Image by Herbert Aust from Pixabay

These may be old generators but I bet the turbines at the Carrolliton Water and Power Plant are the same age or older. The S&WB will now use power from New Orleans Entergy.

The Sewerage & Water Board plans to switch to Entergy New Orleans as its main power source under a deal announced Wednesday aimed at replacing the aging and ailing turbines that power the city’s drainage system, city and utility officials announced Wednesday. The S&WB has had constant problems with its century-old, in-house turbines in recent years, leaving the city vulnerable to flooding during major storms. Under the deal announced by Mayor LaToya Cantrell, those power supplies would be relegated to backup status, with the main source of electricity for the pumping stations that dot the city switching to power purchased from Entergy. Currently, about half of the S&WB’s pumps already are powered by Entergy. This plan would switch over the rest by building a new substation at the Carrollton Plant and installing frequency changers that would convert Entergy’s power to the archaic standard used by about half of the S&WB’s equipment.

The cost will be $75 million paid by State funds, city bonds and from Entergy itself. the S&WB expects to save $5 million a year and pay less for the power. Hopefully it will be in effect for the 2023 hurricane season.

Cantrell said the agreement “fulfills a critical promise” she made when taking office and will “bring reliable power to the Sewerage & Water Board without raising rates for Sewerage & Water Board customers.” Officials have talked about making such a switch for more than a decade, noting the many problems with the breakdown-prone equipment used by the S&WB. Reports on the idea have said that Entergy power would be cheaper and more reliable than the S&WB’s in-house systems. The precarious state of the S&WB’s system has been brought into sharp relief over the past year, as the utility’s two workhorse turbines have been down for repairs.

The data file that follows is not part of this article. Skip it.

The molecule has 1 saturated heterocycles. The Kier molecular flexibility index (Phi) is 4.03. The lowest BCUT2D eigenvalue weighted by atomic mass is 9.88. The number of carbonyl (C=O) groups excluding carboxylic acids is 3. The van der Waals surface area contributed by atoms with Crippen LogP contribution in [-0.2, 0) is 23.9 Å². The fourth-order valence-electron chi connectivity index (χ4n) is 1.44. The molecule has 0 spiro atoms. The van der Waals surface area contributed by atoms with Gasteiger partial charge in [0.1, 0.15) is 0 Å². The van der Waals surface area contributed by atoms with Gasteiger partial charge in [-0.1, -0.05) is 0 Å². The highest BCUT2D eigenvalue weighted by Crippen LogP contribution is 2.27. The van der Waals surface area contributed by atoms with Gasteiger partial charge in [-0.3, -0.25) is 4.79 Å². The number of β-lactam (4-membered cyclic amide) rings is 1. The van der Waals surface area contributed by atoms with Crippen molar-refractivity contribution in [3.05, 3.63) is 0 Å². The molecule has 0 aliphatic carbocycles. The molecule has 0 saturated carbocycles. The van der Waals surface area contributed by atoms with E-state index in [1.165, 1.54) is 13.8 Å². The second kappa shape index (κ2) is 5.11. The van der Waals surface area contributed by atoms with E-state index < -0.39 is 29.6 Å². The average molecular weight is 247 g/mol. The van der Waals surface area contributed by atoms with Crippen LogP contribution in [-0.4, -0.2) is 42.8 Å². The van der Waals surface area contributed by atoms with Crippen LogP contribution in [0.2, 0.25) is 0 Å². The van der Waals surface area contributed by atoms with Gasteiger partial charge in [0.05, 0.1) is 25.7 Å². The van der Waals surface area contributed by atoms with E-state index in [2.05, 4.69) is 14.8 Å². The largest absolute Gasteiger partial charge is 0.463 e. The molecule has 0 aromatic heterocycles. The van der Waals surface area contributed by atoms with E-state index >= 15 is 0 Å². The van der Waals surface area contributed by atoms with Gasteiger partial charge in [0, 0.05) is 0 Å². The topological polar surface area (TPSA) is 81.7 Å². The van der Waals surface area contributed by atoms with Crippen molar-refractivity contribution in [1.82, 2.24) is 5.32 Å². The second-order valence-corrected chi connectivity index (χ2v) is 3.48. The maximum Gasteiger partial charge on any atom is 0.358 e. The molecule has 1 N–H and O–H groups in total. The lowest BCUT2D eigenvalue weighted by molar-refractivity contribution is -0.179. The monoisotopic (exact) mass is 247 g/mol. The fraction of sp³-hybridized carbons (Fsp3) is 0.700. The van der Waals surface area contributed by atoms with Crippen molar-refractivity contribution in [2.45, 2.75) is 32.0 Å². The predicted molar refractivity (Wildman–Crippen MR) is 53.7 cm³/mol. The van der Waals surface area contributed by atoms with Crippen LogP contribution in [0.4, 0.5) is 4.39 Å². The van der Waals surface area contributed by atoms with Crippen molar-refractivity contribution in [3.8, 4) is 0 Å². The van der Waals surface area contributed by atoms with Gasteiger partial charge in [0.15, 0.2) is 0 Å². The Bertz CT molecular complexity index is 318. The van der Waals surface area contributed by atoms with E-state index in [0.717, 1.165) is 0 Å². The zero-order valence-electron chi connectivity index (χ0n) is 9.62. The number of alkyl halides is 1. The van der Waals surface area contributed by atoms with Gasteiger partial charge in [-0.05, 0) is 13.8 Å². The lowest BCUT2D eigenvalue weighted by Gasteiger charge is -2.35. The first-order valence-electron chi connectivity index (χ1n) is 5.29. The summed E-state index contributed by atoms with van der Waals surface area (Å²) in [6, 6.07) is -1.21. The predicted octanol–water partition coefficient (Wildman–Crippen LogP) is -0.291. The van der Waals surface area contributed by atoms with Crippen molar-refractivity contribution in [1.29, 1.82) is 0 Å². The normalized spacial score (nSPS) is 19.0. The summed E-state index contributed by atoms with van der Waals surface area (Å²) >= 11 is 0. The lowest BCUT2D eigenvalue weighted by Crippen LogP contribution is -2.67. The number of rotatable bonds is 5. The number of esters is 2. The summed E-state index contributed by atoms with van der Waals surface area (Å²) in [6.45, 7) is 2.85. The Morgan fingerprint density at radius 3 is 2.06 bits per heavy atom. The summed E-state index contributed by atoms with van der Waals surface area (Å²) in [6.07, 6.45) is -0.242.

The drainage system is unreliable suffering down times often at the worst times. Currently capacity is only about half we are due for heavy rains this weekend where all of the pumps may be needed. Any drop in power will mean pumps go offline.

The calls to make the switch to Entergy became more urgent after the flooding in the summer of 2017, which was blamed in part on a lack of power. Former Mayor Mitch Landrieu specifically called for making the change as he prepared to leave office. Despite those discussions, however, the process has moved slowly, beset by issues over funding the equipment needed to make the change. Entergy had originally sought to strike a deal where it would fund the entire project in exchange for permission to make a higher profit, a plan rejected by the City Council. Councilmembers joined Cantrell and Entergy officials in making the announcement on Wednesday. “This power issue is a really serious issue, I would say it’s a dangerous issue and its one that’s very costly and its persisted much too long for the people of this city,” said Councilmember Helena Moreno.

Obviously the proof will be in the service rendered and the turbines that need specially constructed parts are not to be trusted. We have been here since 2015 and our street has flooded once. We lost a car and became very interested in the pumping situation. I still don’t understand why we use the archaic power system though. Why not either 110 or 220 as consumers use.

SEwerage and Water Board to use New Orleans Entergy
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